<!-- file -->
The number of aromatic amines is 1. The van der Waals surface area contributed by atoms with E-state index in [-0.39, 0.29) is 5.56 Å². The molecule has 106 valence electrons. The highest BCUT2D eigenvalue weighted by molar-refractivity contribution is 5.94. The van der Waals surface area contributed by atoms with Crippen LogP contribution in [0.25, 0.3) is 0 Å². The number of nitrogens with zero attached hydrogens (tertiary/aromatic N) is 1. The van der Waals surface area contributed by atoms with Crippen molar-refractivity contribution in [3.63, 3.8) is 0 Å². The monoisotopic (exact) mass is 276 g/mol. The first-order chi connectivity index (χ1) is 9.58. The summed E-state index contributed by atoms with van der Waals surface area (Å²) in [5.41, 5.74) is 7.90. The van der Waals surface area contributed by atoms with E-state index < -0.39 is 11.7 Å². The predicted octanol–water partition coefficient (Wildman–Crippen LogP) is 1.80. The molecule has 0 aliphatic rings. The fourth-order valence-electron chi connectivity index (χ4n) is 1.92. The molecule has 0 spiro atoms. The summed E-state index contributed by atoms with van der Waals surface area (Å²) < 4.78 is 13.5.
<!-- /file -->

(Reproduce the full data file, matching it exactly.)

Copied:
The number of aromatic amines is 1. The van der Waals surface area contributed by atoms with E-state index in [-0.39, 0.29) is 5.56 Å². The molecule has 106 valence electrons. The highest BCUT2D eigenvalue weighted by molar-refractivity contribution is 5.94. The van der Waals surface area contributed by atoms with Crippen LogP contribution in [0.25, 0.3) is 0 Å². The number of nitrogens with zero attached hydrogens (tertiary/aromatic N) is 1. The van der Waals surface area contributed by atoms with Crippen molar-refractivity contribution in [3.63, 3.8) is 0 Å². The monoisotopic (exact) mass is 276 g/mol. The first-order chi connectivity index (χ1) is 9.58. The summed E-state index contributed by atoms with van der Waals surface area (Å²) in [5.41, 5.74) is 7.90. The van der Waals surface area contributed by atoms with E-state index < -0.39 is 11.7 Å². The predicted octanol–water partition coefficient (Wildman–Crippen LogP) is 1.80. The molecule has 0 aliphatic rings. The fourth-order valence-electron chi connectivity index (χ4n) is 1.92. The molecule has 0 spiro atoms. The summed E-state index contributed by atoms with van der Waals surface area (Å²) < 4.78 is 13.5.